The Fading of the Ie in Corporate Japan

Topics: Family, Extended family, Nuclear family Pages: 3 (940 words) Published: December 4, 2001
The Japanese culture has allowed for very little diversity. This started very early in their history. The social controls used to eliminate diversity are the family, the power of gender, the poor treatment of minority groups, the corporate Japanese mentality, and the respect required by the people in authority. However, due to the globalization and the shrinking of the world, Japanese society is starting to make the change to diversity. The individualistic mentality shared by the new technology driven younger generation is putting pressure on the old Japanese system. The transformation is happening very slow, but as the population ages and the old conservatives are being replaced by the new liberals, the old way of thinking is also being replaced by the new.

The traditional family system known as the ie is used as a model for the large Japanese corporations. The family is very important to the Japanese. Japan has seen the nuclear family replace the extended family as the dominant form of family life. In premodern Japan, the extended family was not a large kinship group consisting of all or most family members living together. Rather, the Japanese extended family consisted of the main family and separate branch families. Nowadays, the nuclear family, consisting of the parents and their children with, on occasion, one or two grandparents is the most common type in Japan. As it applies to the Japanese extended family, the ie system refers to a lineal up and down structure, with the main family at the top and the various branch families arranged downward.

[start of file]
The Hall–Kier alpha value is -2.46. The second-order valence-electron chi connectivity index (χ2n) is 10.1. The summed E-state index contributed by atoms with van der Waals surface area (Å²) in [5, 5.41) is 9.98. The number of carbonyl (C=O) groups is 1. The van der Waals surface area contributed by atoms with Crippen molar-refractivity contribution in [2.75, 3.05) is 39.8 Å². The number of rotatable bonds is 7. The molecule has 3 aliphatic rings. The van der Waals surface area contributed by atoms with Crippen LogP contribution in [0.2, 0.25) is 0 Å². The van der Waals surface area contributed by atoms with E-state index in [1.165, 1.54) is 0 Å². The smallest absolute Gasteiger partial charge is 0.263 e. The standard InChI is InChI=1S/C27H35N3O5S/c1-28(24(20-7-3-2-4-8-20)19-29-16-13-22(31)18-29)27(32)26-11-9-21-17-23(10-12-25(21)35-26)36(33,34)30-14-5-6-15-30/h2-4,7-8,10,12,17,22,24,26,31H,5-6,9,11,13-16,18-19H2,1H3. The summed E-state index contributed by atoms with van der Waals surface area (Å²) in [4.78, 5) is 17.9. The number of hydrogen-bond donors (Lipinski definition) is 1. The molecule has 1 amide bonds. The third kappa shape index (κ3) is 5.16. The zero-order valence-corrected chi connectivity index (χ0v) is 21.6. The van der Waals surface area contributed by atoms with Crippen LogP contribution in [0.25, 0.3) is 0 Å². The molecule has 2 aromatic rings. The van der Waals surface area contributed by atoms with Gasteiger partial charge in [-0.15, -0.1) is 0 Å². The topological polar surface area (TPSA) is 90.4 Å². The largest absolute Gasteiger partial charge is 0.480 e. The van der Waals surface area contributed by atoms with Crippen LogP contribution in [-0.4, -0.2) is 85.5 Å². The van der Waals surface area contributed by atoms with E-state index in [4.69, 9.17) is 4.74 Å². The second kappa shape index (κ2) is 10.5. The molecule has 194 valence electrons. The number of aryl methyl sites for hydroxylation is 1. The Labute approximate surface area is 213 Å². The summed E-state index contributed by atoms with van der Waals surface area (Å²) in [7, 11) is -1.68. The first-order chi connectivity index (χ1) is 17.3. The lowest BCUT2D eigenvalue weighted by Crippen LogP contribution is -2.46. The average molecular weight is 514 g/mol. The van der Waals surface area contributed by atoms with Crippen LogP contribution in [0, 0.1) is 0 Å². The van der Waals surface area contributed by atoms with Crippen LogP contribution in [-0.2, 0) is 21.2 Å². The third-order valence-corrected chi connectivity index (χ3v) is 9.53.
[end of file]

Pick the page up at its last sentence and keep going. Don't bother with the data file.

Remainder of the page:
In the ie, continuity of the main family is very important. Special privilege is given to the eldest son so that one day he would become successor of the family. Also, just as in the rest of Japanese culture and other cultures, the elderly are respected by the younger. The ie system fostered sexual discrimination and status distinctions both within and between families. The highest status went...
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